Hey there, Gamers and game Makers!
In this week's blog, we're going to build on what we did last week where we made it so we could change scenes when we got to the end of our level. We're going to build on that by making a similar script that will reload the scene should you die by hitting a spike platform.
The main difference with this is that we aren't loading a scene by name exactly but rather reloading the currently active scene. So in other words, we don't need to make a bunch of these scripts or keep having to update scene names for it to work. It will simply reload the current scene. Let's get started.
As you can see, I've added a spike platfrom to my level and on that I've added a 2D box collider and set it to Is trigger. I've also once again created a new Tag in the project settings called reload and set the spikes tag to reload.
Next, create a new C# script called ReloadLevel and open it in Mono Develop. This script is going to be very similar to our load level script from before. Start off by adding using UnityEngine.Scenemanagement to make use of that library in this script.
Create a private void OntriggerEnter2D and set it's parameters to be a Collider2D and the tag reload. Now once again we'll be writing an if statement to check if the player collides with the object with the tag reload. If such a collision is detected we won't reload the scene by name like we did before for our change level script. We want to be able to use this script in any scene without having to edit it every time. So we'll have it reload the active scene by writing Scene scene = SceneManager.GetActiveScene(); SceneManager.LoadScene(scene.name);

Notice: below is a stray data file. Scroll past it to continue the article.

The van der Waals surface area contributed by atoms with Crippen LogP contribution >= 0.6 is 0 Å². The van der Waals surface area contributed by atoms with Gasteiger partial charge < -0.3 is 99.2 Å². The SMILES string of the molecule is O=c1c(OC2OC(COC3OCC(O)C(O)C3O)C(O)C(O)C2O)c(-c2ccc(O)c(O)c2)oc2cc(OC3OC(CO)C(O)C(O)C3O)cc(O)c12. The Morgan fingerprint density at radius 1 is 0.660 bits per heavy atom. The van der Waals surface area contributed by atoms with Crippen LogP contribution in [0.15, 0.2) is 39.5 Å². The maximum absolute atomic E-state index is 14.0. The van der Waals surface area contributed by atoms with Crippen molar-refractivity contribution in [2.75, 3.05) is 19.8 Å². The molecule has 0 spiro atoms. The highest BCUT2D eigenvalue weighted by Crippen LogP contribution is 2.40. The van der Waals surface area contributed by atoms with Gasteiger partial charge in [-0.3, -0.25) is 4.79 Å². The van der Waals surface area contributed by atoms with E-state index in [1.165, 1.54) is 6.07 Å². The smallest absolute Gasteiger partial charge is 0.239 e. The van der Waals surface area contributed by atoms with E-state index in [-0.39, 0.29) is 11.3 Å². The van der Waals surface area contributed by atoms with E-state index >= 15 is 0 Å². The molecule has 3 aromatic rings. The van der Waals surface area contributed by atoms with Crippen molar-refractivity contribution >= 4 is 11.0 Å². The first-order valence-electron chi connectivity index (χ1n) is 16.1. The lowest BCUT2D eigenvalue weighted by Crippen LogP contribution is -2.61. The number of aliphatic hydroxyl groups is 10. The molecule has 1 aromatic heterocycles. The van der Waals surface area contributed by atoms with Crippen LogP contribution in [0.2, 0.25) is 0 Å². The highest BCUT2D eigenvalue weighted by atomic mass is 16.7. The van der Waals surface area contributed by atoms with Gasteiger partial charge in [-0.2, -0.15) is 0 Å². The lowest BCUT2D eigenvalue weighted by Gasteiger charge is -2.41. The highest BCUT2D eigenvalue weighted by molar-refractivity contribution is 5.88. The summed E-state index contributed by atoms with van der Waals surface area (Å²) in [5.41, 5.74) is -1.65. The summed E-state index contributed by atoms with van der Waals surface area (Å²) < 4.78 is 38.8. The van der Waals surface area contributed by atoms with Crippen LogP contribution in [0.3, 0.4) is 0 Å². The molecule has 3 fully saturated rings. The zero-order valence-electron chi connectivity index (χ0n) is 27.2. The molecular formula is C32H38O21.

Save the script and now add it as a component to the spikes object.
If you run the scene now and let the player fall onto the spikes, you'll see the scene get's reloaded. Try using this script on an object in another scene and you should see that it still works.
Until next time!
Hey there, Gamers and Game Makers!
In this week's blog, we're going to continue our Platformer Tutorial series by learning how to change levels. For example, you reach the end of one level and want to load the next.
To start off, I've created a second very basic scene as we'll actually need a second scene to change to in order to see our script working. I've also added the new scene to the build settings so that it will load.
As you can see in our original scene, I've added a sign or checkpoint of sorts. This will act as our end of level marker. The idea being that once the player reaches this point, the next level will load.